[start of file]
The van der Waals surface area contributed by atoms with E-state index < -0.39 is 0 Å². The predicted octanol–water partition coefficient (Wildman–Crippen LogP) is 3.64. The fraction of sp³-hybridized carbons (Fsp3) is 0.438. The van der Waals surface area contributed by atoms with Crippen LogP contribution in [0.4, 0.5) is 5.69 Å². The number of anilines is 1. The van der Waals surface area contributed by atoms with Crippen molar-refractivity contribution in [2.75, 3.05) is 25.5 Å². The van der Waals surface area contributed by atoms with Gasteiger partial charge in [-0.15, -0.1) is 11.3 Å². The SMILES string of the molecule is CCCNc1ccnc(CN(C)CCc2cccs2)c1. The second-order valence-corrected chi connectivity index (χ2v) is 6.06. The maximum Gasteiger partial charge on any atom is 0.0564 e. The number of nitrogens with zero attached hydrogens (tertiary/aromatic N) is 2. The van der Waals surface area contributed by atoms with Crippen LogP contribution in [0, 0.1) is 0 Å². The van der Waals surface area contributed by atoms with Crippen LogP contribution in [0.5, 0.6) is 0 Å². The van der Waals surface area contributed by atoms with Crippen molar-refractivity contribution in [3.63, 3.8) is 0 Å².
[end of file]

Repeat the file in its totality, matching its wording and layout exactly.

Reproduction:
The van der Waals surface area contributed by atoms with E-state index < -0.39 is 0 Å². The predicted octanol–water partition coefficient (Wildman–Crippen LogP) is 3.64. The fraction of sp³-hybridized carbons (Fsp3) is 0.438. The van der Waals surface area contributed by atoms with Crippen LogP contribution in [0.4, 0.5) is 5.69 Å². The number of anilines is 1. The van der Waals surface area contributed by atoms with Crippen molar-refractivity contribution in [2.75, 3.05) is 25.5 Å². The van der Waals surface area contributed by atoms with Gasteiger partial charge in [-0.15, -0.1) is 11.3 Å². The SMILES string of the molecule is CCCNc1ccnc(CN(C)CCc2cccs2)c1. The second-order valence-corrected chi connectivity index (χ2v) is 6.06. The maximum Gasteiger partial charge on any atom is 0.0564 e. The number of nitrogens with zero attached hydrogens (tertiary/aromatic N) is 2. The van der Waals surface area contributed by atoms with Crippen LogP contribution in [0, 0.1) is 0 Å². The van der Waals surface area contributed by atoms with Crippen LogP contribution in [0.5, 0.6) is 0 Å². The van der Waals surface area contributed by atoms with Crippen molar-refractivity contribution in [3.63, 3.8) is 0 Å².